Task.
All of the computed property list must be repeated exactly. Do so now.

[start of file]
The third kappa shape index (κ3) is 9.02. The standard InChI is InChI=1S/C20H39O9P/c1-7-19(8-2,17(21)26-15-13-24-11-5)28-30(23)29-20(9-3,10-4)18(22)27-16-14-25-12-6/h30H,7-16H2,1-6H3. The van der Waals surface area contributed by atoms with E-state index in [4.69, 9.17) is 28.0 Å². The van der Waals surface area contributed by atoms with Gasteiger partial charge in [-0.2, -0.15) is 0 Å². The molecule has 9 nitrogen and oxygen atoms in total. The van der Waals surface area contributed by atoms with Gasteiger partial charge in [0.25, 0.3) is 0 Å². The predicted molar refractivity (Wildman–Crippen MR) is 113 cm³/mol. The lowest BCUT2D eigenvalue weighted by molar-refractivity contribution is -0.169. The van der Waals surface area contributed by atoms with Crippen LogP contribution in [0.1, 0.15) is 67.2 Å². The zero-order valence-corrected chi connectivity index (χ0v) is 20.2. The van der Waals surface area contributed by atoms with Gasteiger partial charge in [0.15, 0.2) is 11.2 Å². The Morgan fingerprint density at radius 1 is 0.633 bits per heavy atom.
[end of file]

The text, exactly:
The third kappa shape index (κ3) is 9.02. The standard InChI is InChI=1S/C20H39O9P/c1-7-19(8-2,17(21)26-15-13-24-11-5)28-30(23)29-20(9-3,10-4)18(22)27-16-14-25-12-6/h30H,7-16H2,1-6H3. The van der Waals surface area contributed by atoms with E-state index in [4.69, 9.17) is 28.0 Å². The van der Waals surface area contributed by atoms with Gasteiger partial charge in [-0.2, -0.15) is 0 Å². The molecule has 9 nitrogen and oxygen atoms in total. The van der Waals surface area contributed by atoms with Gasteiger partial charge in [0.25, 0.3) is 0 Å². The predicted molar refractivity (Wildman–Crippen MR) is 113 cm³/mol. The lowest BCUT2D eigenvalue weighted by molar-refractivity contribution is -0.169. The van der Waals surface area contributed by atoms with Crippen LogP contribution in [0.1, 0.15) is 67.2 Å². The zero-order valence-corrected chi connectivity index (χ0v) is 20.2. The van der Waals surface area contributed by atoms with Gasteiger partial charge in [0.15, 0.2) is 11.2 Å². The Morgan fingerprint density at radius 1 is 0.633 bits per heavy atom.